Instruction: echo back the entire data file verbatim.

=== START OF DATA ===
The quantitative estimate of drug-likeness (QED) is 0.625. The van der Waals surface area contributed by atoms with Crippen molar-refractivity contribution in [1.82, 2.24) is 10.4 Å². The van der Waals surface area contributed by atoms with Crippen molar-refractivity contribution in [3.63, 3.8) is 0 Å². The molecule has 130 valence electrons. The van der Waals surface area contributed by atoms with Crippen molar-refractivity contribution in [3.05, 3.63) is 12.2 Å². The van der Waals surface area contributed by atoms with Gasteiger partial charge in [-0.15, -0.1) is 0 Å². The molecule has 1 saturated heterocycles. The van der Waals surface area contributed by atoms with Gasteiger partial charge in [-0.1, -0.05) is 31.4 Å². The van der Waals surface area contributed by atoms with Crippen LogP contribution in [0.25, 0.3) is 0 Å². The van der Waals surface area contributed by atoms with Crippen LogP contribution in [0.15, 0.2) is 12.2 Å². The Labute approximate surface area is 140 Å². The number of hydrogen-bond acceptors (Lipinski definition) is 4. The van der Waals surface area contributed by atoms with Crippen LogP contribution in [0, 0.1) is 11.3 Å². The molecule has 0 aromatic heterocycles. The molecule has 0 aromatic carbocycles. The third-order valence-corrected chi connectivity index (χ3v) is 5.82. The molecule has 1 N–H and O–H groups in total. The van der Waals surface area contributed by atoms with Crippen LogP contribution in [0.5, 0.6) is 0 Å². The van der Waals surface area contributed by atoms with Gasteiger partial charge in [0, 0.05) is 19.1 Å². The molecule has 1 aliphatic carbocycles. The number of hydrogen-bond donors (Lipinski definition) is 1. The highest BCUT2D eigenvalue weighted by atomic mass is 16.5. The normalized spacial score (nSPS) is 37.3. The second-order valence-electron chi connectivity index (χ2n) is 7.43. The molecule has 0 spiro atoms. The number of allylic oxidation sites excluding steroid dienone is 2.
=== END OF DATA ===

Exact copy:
The quantitative estimate of drug-likeness (QED) is 0.625. The van der Waals surface area contributed by atoms with Crippen molar-refractivity contribution in [1.82, 2.24) is 10.4 Å². The van der Waals surface area contributed by atoms with Crippen molar-refractivity contribution in [3.63, 3.8) is 0 Å². The molecule has 130 valence electrons. The van der Waals surface area contributed by atoms with Crippen molar-refractivity contribution in [3.05, 3.63) is 12.2 Å². The van der Waals surface area contributed by atoms with Gasteiger partial charge in [-0.15, -0.1) is 0 Å². The molecule has 1 saturated heterocycles. The van der Waals surface area contributed by atoms with Gasteiger partial charge in [-0.1, -0.05) is 31.4 Å². The van der Waals surface area contributed by atoms with Crippen LogP contribution in [0.25, 0.3) is 0 Å². The van der Waals surface area contributed by atoms with Crippen LogP contribution in [0.15, 0.2) is 12.2 Å². The Labute approximate surface area is 140 Å². The number of hydrogen-bond acceptors (Lipinski definition) is 4. The van der Waals surface area contributed by atoms with Crippen LogP contribution in [0, 0.1) is 11.3 Å². The molecule has 0 aromatic heterocycles. The molecule has 0 aromatic carbocycles. The third-order valence-corrected chi connectivity index (χ3v) is 5.82. The molecule has 1 N–H and O–H groups in total. The van der Waals surface area contributed by atoms with Crippen LogP contribution in [0.5, 0.6) is 0 Å². The van der Waals surface area contributed by atoms with Gasteiger partial charge in [0, 0.05) is 19.1 Å². The molecule has 1 aliphatic carbocycles. The number of hydrogen-bond donors (Lipinski definition) is 1. The highest BCUT2D eigenvalue weighted by atomic mass is 16.5. The normalized spacial score (nSPS) is 37.3. The second-order valence-electron chi connectivity index (χ2n) is 7.43. The molecule has 0 spiro atoms. The number of allylic oxidation sites excluding steroid dienone is 2.